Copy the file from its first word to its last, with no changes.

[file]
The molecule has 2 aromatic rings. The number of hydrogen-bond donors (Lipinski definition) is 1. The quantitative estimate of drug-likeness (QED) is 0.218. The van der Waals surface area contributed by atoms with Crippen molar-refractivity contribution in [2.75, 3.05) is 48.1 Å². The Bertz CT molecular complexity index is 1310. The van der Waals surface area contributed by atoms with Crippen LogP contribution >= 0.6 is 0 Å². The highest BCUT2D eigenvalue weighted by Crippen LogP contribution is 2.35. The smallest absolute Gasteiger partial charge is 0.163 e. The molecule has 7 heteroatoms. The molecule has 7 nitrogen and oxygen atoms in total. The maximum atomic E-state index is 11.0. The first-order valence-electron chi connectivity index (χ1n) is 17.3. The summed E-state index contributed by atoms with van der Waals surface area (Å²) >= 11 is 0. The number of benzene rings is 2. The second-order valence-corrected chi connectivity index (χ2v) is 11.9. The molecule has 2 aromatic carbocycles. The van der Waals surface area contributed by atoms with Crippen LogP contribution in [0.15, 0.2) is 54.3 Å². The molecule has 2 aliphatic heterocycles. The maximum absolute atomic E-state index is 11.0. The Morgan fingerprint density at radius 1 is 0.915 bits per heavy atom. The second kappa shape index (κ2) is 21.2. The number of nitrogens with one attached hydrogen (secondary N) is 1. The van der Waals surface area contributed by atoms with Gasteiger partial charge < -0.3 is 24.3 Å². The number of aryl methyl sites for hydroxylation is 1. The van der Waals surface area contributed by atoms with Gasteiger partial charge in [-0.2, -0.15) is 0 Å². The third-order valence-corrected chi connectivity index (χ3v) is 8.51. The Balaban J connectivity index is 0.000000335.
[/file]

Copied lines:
The molecule has 2 aromatic rings. The number of hydrogen-bond donors (Lipinski definition) is 1. The quantitative estimate of drug-likeness (QED) is 0.218. The van der Waals surface area contributed by atoms with Crippen molar-refractivity contribution in [2.75, 3.05) is 48.1 Å². The Bertz CT molecular complexity index is 1310. The van der Waals surface area contributed by atoms with Crippen LogP contribution >= 0.6 is 0 Å². The highest BCUT2D eigenvalue weighted by Crippen LogP contribution is 2.35. The smallest absolute Gasteiger partial charge is 0.163 e. The molecule has 7 heteroatoms. The molecule has 7 nitrogen and oxygen atoms in total. The maximum atomic E-state index is 11.0. The first-order valence-electron chi connectivity index (χ1n) is 17.3. The summed E-state index contributed by atoms with van der Waals surface area (Å²) >= 11 is 0. The number of benzene rings is 2. The second-order valence-corrected chi connectivity index (χ2v) is 11.9. The molecule has 2 aromatic carbocycles. The van der Waals surface area contributed by atoms with Crippen LogP contribution in [0.15, 0.2) is 54.3 Å². The molecule has 2 aliphatic heterocycles. The maximum absolute atomic E-state index is 11.0. The Morgan fingerprint density at radius 1 is 0.915 bits per heavy atom. The second kappa shape index (κ2) is 21.2. The number of nitrogens with one attached hydrogen (secondary N) is 1. The van der Waals surface area contributed by atoms with Gasteiger partial charge < -0.3 is 24.3 Å². The number of aryl methyl sites for hydroxylation is 1. The van der Waals surface area contributed by atoms with Gasteiger partial charge in [-0.2, -0.15) is 0 Å². The third-order valence-corrected chi connectivity index (χ3v) is 8.51. The Balaban J connectivity index is 0.000000335.